The campaign of 1896 gave the public one of the most dramatic and interesting battles of political oratory in American history, even though, ironically, its issues faded quickly into insignificance after the election. It marked the beginning of the use of the news media in a modern manner, saw the Democratic Party shift toward the more liberal position it occupies today, and established much of what came to be considered the Republican coalition. In what is often thought of as a single-issue campaign, William Jennings Bryan delivered his famous ""Cross of Gold"" speech but lost the election. Meanwhile, William McKinley addressed a range of topics in more than three hundred speeches - without ever leaving his front porch. William D. Harpine traces the campaign month-by-month to show the development of Bryan's rhetoric and the stability of McKinley's. He contrasts the divisive oratory Bryan employed to whip up fervor (perhaps explaining the 80 percent turnout in the election) with the lower-keyed unifying strategy McKinley adopted and with McKinley's astute privileging of rhetorical siting over actual rhetoric. Beyond adding depth and detail to the scholarly understanding of the 1896 presidential campaign itself, this book casts light on the importance of historical perspective in understanding rhetorical efforts in politics.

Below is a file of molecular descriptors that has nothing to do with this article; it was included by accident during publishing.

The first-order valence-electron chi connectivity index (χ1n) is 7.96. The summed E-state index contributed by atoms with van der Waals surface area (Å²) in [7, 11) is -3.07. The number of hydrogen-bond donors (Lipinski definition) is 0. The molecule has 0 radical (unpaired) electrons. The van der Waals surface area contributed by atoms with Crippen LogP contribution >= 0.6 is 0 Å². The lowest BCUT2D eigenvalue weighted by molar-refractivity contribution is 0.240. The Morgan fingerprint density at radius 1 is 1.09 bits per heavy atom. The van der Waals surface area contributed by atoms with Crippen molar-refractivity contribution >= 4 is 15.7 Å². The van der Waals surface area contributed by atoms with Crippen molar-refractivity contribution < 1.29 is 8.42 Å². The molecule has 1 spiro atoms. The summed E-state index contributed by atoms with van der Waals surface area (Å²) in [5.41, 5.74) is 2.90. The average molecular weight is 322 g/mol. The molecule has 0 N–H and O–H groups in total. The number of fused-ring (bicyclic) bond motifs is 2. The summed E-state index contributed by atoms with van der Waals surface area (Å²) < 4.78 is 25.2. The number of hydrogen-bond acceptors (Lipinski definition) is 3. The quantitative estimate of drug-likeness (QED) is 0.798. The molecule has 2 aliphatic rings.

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WILLIAM D. HARPINE, who holds a Ph.D. from the University of Illinois, is a professor of communication at the University of Akron.
..."demolishes the images of McKinley as a vapid politician and Bryan as a rube."